The Legend of Zelda: Ocarina of Time holds a special place in many a gamers hearts. It's innovative and fine-tuned gameplay was supplemented by gorgeous visuals (for the time), a breathtaking soundtrack, and a surprisingly interesting story. Now, after 12 years of it's release, Nintendo and Grezzo released Ocarina of Time 3D for the Nintendo 3DS. Being a devoted fan of the Zelda franchise, I rushed out and purchased the game day one, even ordering the Soundtrack off of Club Nintendo's website. Has it held up well over the ages? Let's find out.

Ocarina of Time is best described as an Action game with a large focus on exploration and puzzle solving, along with some mild RPG elements. You control the hero Link as he rushes to save the land of Hyrule from the lord of all evil, Ganondorf. His quest involves him going all over the land, exploring dungeons and fighting numerous foes. I could explain more, but I would prefer to focus on the quality of the remake. If you want to know more about Ocarina of Time, I would suggest looking at a review of the original game.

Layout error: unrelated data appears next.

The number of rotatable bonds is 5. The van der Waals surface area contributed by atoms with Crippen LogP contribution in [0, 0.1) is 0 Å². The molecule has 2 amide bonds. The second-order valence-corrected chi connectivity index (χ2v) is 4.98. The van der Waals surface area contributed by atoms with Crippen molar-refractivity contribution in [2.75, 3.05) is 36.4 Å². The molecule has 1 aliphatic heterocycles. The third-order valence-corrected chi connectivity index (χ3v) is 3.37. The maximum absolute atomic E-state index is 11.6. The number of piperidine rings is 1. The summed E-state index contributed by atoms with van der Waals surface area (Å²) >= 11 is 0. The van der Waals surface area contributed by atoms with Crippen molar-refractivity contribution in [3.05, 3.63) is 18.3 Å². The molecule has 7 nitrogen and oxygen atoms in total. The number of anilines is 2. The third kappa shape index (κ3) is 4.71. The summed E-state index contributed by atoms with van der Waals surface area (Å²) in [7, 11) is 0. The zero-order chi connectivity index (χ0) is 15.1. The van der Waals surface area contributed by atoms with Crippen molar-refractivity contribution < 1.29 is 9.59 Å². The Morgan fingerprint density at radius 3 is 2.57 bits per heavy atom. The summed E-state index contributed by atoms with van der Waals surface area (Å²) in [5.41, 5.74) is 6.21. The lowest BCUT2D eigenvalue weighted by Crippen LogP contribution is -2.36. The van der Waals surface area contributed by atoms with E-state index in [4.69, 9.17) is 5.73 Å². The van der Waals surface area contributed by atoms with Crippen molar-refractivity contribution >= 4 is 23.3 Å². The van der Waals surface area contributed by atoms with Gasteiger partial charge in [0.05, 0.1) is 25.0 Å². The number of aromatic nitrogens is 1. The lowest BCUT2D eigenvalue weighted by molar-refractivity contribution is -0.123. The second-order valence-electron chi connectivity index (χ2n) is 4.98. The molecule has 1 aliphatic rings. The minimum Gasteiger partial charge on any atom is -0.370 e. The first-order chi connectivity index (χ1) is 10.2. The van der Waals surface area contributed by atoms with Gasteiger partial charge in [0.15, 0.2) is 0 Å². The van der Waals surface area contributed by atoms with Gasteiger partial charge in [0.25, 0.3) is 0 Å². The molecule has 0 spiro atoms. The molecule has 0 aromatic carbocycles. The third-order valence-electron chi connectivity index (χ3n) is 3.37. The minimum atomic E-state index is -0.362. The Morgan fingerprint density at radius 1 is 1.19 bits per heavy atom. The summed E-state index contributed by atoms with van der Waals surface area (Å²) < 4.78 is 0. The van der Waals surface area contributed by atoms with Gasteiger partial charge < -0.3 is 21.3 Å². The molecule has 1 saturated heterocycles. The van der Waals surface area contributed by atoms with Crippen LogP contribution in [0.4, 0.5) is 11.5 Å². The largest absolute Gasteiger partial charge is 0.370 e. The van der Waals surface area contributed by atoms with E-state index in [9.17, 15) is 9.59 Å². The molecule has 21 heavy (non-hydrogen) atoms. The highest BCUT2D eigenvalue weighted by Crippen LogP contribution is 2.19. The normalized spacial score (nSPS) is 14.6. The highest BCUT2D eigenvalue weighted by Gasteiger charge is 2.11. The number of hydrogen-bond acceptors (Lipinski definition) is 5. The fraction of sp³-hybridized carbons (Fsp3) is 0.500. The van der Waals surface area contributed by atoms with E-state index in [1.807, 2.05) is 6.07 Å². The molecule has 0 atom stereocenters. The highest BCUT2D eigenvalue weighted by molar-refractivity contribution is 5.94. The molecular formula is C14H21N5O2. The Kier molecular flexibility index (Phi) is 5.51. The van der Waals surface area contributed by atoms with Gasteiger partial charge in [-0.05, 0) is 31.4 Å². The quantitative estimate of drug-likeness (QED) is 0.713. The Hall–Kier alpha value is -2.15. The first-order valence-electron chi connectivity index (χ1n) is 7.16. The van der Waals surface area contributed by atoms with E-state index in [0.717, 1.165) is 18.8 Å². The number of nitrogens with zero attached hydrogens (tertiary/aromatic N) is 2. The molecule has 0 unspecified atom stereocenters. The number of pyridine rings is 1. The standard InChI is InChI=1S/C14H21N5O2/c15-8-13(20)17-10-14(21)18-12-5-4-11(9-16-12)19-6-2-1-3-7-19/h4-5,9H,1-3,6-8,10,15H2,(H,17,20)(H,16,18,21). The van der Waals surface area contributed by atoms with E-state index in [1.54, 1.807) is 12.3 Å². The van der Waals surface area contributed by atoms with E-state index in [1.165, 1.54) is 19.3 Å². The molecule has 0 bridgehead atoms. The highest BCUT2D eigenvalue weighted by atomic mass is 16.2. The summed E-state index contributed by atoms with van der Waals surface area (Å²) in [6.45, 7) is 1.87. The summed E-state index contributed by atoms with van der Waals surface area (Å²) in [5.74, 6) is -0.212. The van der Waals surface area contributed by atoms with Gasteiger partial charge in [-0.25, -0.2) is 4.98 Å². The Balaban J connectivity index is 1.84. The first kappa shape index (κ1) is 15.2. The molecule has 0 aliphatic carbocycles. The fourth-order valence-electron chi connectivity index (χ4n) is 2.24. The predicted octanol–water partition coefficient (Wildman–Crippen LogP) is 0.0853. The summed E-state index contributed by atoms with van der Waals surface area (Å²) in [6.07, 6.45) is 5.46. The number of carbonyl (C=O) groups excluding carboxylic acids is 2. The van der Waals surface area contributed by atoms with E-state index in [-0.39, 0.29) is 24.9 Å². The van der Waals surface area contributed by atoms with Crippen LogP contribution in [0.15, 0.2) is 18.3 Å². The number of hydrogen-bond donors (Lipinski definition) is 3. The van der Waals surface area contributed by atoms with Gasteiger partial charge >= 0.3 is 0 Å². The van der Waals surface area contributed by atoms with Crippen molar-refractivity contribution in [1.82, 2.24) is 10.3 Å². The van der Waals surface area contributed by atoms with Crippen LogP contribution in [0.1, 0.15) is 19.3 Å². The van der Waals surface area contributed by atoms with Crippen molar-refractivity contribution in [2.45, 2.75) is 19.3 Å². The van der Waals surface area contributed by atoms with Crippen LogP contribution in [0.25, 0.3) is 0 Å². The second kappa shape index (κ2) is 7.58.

Now, the 3DS remake's main draw is of course the graphical updates. Nintendo and Grezzo gave Hyrule and all of it's inhabitants a huge facelift, and it's a definite improvement over the N64 original. Characters now closely resemble their interpretations from the official artwork, and the environments are noticeably more detailed. Unfortunately, while the environments do look better than the 64 version, they still look a little underwhelming. The mountains still look a little on the blocky side and Hyrule field feels a little too sparse. Nintendo and Grezzo could have used a little more of the 3DS's processing power to clean up the environments a bit, but the game overall still looks quite nice.